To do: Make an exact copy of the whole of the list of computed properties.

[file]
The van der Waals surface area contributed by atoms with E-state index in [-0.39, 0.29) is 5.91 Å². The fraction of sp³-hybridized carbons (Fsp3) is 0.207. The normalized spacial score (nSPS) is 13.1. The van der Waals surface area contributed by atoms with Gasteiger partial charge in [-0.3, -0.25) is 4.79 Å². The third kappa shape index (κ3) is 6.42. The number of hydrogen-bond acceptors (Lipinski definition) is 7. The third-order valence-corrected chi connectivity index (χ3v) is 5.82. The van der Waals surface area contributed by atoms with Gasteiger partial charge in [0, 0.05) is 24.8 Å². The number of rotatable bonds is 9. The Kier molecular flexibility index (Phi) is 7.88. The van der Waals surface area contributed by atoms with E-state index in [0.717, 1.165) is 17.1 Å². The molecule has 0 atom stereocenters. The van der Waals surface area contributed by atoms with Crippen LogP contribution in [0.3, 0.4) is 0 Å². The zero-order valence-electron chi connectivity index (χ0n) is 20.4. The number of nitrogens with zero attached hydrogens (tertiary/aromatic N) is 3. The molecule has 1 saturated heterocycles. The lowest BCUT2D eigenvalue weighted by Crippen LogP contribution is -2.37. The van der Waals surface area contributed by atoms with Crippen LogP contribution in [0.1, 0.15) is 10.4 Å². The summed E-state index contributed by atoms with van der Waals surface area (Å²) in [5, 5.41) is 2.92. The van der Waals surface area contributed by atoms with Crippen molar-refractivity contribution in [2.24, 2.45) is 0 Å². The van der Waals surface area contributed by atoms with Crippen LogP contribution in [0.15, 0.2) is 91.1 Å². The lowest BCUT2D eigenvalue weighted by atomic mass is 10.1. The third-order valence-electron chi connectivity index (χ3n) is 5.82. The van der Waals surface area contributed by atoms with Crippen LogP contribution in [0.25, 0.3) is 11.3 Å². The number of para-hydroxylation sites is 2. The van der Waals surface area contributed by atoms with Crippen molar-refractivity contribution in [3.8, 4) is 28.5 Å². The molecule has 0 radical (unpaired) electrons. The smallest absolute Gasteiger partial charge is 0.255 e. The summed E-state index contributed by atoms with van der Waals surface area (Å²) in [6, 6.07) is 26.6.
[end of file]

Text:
The van der Waals surface area contributed by atoms with E-state index in [-0.39, 0.29) is 5.91 Å². The fraction of sp³-hybridized carbons (Fsp3) is 0.207. The normalized spacial score (nSPS) is 13.1. The van der Waals surface area contributed by atoms with Gasteiger partial charge in [-0.3, -0.25) is 4.79 Å². The third kappa shape index (κ3) is 6.42. The number of hydrogen-bond acceptors (Lipinski definition) is 7. The third-order valence-corrected chi connectivity index (χ3v) is 5.82. The van der Waals surface area contributed by atoms with Gasteiger partial charge in [0, 0.05) is 24.8 Å². The number of rotatable bonds is 9. The Kier molecular flexibility index (Phi) is 7.88. The van der Waals surface area contributed by atoms with E-state index in [0.717, 1.165) is 17.1 Å². The molecule has 0 atom stereocenters. The van der Waals surface area contributed by atoms with Crippen LogP contribution in [0.3, 0.4) is 0 Å². The zero-order valence-electron chi connectivity index (χ0n) is 20.4. The number of nitrogens with zero attached hydrogens (tertiary/aromatic N) is 3. The molecule has 1 saturated heterocycles. The lowest BCUT2D eigenvalue weighted by Crippen LogP contribution is -2.37. The van der Waals surface area contributed by atoms with Crippen LogP contribution in [0.1, 0.15) is 10.4 Å². The summed E-state index contributed by atoms with van der Waals surface area (Å²) in [5, 5.41) is 2.92. The van der Waals surface area contributed by atoms with Crippen molar-refractivity contribution in [2.24, 2.45) is 0 Å². The van der Waals surface area contributed by atoms with Crippen LogP contribution in [0.15, 0.2) is 91.1 Å². The lowest BCUT2D eigenvalue weighted by atomic mass is 10.1. The third-order valence-electron chi connectivity index (χ3n) is 5.82. The van der Waals surface area contributed by atoms with Crippen LogP contribution in [0.25, 0.3) is 11.3 Å². The number of para-hydroxylation sites is 2. The van der Waals surface area contributed by atoms with Crippen molar-refractivity contribution in [3.8, 4) is 28.5 Å². The molecule has 0 radical (unpaired) electrons. The smallest absolute Gasteiger partial charge is 0.255 e. The summed E-state index contributed by atoms with van der Waals surface area (Å²) in [6, 6.07) is 26.6.